Watching your toddler grow
It's just amazing — the little baby that you held in your arms yesterday is now a walking, talking, excited and learning toddler. The first two years are extremely important developmental stages for a child. They learn and grow physically and cognitively, and toddler behavior can be puzzling at times. They start becoming more social and learning how they fit into the world, which is growing bigger all the time. Here's what to expect as your baby turns into a toddler.
Early Childhood Development — How Your Toddler Fits In
From 13 months to 15 months, your toddler will start walking and saying recognizable words. Challenge him or her by having your toddler walk to you or tell you the name of a recognizable person (e.g., "Who's that? That's Mama!"). Children at this age will also start eating less and may experience a sleep regression as their body tries to figure out its growth and abilities. Toddlers at this age are concerned with the here and now — what happens when they drop a cup on the floor or throw food at the wall? What is your reaction? This stage can be frustrating, but your toddler will eventually give up on these games as they learn, and commit to memory, what happens. Toddler nutrition may also provide some irritation as your baby learns exactly what you will and will not tolerate at mealtime.
From 16 to 18 months, your toddler will begin to express interest in helping you around the house and doing grownup things. He or she will also begin to communicate more, and his or her vocabulary will begin to expand. Some children at this age will even start stringing two-word sentences together (e.g., "Hungry now," or "Me sleep"). Toddlers at this age thrive on routine, so ensure that your day has a rhythm. You can also start exposing your child to other children and activities appropriate for his or her age. Children between the ages of 16 and 18 months will be able to pick up, hold and wield a crayon, and bang on a xylophone or piano. They may also enjoy "reading" books with you.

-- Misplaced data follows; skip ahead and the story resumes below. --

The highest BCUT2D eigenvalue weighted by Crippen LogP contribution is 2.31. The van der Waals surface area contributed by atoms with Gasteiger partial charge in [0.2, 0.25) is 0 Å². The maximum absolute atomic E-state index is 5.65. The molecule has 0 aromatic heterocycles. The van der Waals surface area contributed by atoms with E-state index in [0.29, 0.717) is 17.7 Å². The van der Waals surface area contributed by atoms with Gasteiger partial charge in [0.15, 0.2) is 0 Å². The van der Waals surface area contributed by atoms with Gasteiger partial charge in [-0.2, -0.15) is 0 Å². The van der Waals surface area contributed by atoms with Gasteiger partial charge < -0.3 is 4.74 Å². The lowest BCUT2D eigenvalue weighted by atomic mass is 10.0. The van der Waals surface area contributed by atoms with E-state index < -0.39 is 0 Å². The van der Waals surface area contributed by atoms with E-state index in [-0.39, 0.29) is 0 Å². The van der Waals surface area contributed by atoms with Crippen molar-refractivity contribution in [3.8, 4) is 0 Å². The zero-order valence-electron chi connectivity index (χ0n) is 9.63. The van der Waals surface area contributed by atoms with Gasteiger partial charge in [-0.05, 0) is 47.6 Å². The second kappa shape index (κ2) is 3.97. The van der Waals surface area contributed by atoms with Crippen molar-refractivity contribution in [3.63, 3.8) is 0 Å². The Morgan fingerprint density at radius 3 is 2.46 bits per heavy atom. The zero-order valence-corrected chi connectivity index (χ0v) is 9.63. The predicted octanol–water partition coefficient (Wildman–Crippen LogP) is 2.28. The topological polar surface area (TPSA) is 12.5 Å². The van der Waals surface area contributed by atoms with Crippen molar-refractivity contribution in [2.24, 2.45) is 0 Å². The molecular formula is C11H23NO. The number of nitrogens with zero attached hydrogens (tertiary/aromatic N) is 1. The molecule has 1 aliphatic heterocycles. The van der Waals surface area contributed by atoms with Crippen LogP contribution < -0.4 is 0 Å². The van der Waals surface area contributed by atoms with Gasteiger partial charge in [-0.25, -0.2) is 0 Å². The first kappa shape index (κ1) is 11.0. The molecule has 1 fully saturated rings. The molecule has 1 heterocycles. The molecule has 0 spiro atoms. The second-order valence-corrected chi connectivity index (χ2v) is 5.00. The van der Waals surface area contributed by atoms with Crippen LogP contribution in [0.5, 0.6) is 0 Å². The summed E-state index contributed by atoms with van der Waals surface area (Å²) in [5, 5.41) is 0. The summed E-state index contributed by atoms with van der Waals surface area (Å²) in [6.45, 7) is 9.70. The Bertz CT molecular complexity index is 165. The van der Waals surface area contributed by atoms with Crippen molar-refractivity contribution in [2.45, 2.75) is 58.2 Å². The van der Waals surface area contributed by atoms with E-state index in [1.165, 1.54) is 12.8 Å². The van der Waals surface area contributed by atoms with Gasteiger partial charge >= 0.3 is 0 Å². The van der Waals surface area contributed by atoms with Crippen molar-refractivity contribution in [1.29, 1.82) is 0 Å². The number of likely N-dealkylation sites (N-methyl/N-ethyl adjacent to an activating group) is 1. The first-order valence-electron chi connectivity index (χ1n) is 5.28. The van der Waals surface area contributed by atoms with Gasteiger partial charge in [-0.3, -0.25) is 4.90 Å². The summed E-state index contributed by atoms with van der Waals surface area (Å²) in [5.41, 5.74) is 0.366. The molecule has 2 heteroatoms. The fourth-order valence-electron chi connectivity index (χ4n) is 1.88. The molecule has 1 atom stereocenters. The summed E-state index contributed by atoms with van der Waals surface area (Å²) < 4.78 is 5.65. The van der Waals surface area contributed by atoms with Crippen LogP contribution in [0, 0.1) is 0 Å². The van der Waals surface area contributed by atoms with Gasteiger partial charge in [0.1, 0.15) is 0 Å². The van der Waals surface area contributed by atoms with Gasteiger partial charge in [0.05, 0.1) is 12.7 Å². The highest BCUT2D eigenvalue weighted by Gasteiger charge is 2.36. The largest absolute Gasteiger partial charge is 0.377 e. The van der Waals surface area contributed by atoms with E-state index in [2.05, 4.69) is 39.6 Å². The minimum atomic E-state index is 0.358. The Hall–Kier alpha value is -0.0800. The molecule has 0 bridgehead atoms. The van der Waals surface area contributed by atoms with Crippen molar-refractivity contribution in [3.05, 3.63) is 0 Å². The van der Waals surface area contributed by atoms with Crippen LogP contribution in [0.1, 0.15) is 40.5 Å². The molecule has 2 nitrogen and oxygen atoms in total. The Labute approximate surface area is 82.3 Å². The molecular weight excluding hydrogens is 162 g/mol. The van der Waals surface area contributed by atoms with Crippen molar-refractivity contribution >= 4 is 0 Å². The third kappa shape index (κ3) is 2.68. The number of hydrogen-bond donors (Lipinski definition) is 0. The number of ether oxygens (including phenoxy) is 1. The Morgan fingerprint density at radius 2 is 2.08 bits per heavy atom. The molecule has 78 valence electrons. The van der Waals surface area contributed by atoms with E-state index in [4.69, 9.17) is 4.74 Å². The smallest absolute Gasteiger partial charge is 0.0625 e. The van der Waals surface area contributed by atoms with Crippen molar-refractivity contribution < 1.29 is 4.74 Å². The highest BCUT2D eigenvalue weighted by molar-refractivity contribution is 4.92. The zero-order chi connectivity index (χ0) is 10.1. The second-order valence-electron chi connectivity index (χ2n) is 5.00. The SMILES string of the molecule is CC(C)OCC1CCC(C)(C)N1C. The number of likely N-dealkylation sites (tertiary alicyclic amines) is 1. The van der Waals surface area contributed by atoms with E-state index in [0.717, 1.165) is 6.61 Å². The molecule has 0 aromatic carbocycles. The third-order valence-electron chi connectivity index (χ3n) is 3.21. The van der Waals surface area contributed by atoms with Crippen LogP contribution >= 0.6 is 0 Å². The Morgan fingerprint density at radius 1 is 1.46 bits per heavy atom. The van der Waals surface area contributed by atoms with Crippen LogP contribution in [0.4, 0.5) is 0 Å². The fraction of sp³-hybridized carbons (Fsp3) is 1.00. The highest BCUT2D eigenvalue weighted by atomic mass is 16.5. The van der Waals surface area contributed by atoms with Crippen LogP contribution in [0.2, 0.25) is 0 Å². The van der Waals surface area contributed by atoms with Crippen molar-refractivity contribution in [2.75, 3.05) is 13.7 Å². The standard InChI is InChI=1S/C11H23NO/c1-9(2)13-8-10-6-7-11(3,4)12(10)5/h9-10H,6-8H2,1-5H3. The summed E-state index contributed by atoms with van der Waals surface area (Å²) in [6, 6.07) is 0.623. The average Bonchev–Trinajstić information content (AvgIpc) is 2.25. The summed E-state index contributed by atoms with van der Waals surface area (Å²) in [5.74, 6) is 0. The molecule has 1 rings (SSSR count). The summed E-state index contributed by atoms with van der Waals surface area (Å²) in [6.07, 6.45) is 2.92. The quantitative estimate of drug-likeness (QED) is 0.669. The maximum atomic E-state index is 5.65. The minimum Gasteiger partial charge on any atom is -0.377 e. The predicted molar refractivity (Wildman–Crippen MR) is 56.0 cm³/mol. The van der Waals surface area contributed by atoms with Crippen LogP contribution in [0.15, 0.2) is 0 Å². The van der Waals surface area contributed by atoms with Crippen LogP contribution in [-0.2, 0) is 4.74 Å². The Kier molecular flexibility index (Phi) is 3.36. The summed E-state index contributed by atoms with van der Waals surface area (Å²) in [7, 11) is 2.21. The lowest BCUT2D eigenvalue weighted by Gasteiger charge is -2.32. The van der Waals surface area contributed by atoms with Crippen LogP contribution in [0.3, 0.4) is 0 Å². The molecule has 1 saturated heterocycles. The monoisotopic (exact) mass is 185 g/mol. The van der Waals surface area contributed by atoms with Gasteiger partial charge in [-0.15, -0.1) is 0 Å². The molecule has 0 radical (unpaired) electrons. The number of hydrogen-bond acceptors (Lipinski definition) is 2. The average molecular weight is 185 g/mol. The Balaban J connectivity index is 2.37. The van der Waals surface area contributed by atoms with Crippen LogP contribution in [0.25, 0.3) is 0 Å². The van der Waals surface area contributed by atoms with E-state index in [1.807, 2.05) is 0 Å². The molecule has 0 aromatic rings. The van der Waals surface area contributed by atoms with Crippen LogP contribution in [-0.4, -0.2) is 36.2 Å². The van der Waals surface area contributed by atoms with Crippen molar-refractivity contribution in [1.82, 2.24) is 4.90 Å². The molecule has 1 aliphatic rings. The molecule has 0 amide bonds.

Ushering in the terrible twos, 18 to 21 months heralds the "mine" stage of toddler development. Your sweet, helpful baby will begin to throw tantrums and want to manage things for him or herself. That's normal, and it shows that your toddler feels secure enough to want to learn more about the world and what he or she can do. You may want to consider toilet-training and watch for signs of readiness (for example, your child recognizes when his or her diaper is wet or soiled, goes longer between diaper changes and starts to stay dry overnight). Sleep patterns may also change. Toddler sleep can be challenging — your baby will now recognize that he or she can control when and where he or she falls asleep, which may lead to power struggles at bedtime. Despite your toddler's newfound independence, however, he or she may begin to experience toddler separation anxiety, meaning that your presence is still required for comfort.
At 22 to 24 months and beyond, you may find your toddler experiencing a boom in language development. Full sentences may start coming out of your child's mouth, and his or her little ears are picking up everything they hear, which means that you'll need to watch your own language! Many children begin to potty train by this time, as well. All of these skills ready toddlers for the preschooler years, when you'll get to learn more about your child's thoughts and feelings as he or she continues to form an individual identity.
For more detail on your child's month-by-month development, see our Ages & Stages section.